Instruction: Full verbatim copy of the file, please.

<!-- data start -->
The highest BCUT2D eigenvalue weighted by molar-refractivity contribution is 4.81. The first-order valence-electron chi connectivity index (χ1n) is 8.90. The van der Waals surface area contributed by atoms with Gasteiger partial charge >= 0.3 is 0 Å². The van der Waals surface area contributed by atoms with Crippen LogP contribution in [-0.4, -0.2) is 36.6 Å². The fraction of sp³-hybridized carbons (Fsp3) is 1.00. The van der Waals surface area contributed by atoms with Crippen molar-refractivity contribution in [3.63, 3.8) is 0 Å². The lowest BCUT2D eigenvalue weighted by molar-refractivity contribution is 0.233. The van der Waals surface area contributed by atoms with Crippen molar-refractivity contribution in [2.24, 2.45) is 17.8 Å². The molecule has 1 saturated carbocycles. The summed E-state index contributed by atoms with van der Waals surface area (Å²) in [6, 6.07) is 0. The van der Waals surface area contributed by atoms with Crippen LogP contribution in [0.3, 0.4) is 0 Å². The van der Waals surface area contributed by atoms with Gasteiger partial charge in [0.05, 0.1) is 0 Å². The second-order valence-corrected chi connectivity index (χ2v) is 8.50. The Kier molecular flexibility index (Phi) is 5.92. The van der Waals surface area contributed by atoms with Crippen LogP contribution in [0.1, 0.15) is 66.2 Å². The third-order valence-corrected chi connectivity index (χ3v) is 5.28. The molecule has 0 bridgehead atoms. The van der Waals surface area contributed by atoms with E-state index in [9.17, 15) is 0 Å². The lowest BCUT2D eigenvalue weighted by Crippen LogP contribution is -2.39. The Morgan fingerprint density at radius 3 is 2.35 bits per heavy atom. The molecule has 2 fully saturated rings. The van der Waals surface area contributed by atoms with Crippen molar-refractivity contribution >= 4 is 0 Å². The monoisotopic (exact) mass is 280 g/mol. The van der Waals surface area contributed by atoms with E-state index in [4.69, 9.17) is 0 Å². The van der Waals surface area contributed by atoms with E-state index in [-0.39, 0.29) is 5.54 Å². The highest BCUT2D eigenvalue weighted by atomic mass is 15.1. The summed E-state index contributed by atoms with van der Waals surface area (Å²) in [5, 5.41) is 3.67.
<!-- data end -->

The highest BCUT2D eigenvalue weighted by molar-refractivity contribution is 4.81. The first-order valence-electron chi connectivity index (χ1n) is 8.90. The van der Waals surface area contributed by atoms with Gasteiger partial charge >= 0.3 is 0 Å². The van der Waals surface area contributed by atoms with Crippen LogP contribution in [-0.4, -0.2) is 36.6 Å². The fraction of sp³-hybridized carbons (Fsp3) is 1.00. The van der Waals surface area contributed by atoms with Crippen molar-refractivity contribution in [3.63, 3.8) is 0 Å². The lowest BCUT2D eigenvalue weighted by molar-refractivity contribution is 0.233. The van der Waals surface area contributed by atoms with Crippen molar-refractivity contribution in [2.24, 2.45) is 17.8 Å². The molecule has 1 saturated carbocycles. The summed E-state index contributed by atoms with van der Waals surface area (Å²) in [6, 6.07) is 0. The van der Waals surface area contributed by atoms with Crippen LogP contribution in [0.3, 0.4) is 0 Å². The van der Waals surface area contributed by atoms with Gasteiger partial charge in [0.05, 0.1) is 0 Å². The second-order valence-corrected chi connectivity index (χ2v) is 8.50. The Kier molecular flexibility index (Phi) is 5.92. The van der Waals surface area contributed by atoms with Crippen LogP contribution in [0.1, 0.15) is 66.2 Å². The third-order valence-corrected chi connectivity index (χ3v) is 5.28. The molecule has 0 bridgehead atoms. The van der Waals surface area contributed by atoms with E-state index in [9.17, 15) is 0 Å². The lowest BCUT2D eigenvalue weighted by Crippen LogP contribution is -2.39. The Morgan fingerprint density at radius 3 is 2.35 bits per heavy atom. The molecule has 2 fully saturated rings. The van der Waals surface area contributed by atoms with Crippen molar-refractivity contribution >= 4 is 0 Å². The monoisotopic (exact) mass is 280 g/mol. The van der Waals surface area contributed by atoms with E-state index in [4.69, 9.17) is 0 Å². The van der Waals surface area contributed by atoms with E-state index in [-0.39, 0.29) is 5.54 Å². The highest BCUT2D eigenvalue weighted by atomic mass is 15.1. The summed E-state index contributed by atoms with van der Waals surface area (Å²) in [5, 5.41) is 3.67.